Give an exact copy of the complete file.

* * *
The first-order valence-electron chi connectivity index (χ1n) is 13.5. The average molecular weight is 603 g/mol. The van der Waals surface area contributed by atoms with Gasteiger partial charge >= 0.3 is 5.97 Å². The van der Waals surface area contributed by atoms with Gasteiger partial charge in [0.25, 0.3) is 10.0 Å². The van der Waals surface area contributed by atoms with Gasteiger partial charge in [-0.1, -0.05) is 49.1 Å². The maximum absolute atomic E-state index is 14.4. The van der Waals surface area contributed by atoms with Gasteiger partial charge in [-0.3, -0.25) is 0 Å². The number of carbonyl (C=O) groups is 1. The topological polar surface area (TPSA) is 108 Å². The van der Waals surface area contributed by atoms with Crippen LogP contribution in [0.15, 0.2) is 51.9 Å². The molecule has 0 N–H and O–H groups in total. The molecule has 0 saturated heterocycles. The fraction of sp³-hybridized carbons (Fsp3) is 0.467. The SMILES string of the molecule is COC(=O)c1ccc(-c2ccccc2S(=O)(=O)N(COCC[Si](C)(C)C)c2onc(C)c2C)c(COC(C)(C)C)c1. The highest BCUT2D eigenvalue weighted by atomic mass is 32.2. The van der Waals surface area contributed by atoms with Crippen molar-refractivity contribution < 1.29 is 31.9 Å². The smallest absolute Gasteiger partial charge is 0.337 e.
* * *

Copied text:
The first-order valence-electron chi connectivity index (χ1n) is 13.5. The average molecular weight is 603 g/mol. The van der Waals surface area contributed by atoms with Gasteiger partial charge >= 0.3 is 5.97 Å². The van der Waals surface area contributed by atoms with Gasteiger partial charge in [0.25, 0.3) is 10.0 Å². The van der Waals surface area contributed by atoms with Gasteiger partial charge in [-0.1, -0.05) is 49.1 Å². The maximum absolute atomic E-state index is 14.4. The van der Waals surface area contributed by atoms with Gasteiger partial charge in [-0.3, -0.25) is 0 Å². The number of carbonyl (C=O) groups is 1. The topological polar surface area (TPSA) is 108 Å². The van der Waals surface area contributed by atoms with Crippen LogP contribution in [0.15, 0.2) is 51.9 Å². The molecule has 0 N–H and O–H groups in total. The molecule has 0 saturated heterocycles. The fraction of sp³-hybridized carbons (Fsp3) is 0.467. The SMILES string of the molecule is COC(=O)c1ccc(-c2ccccc2S(=O)(=O)N(COCC[Si](C)(C)C)c2onc(C)c2C)c(COC(C)(C)C)c1. The highest BCUT2D eigenvalue weighted by atomic mass is 32.2. The van der Waals surface area contributed by atoms with Crippen molar-refractivity contribution < 1.29 is 31.9 Å². The smallest absolute Gasteiger partial charge is 0.337 e.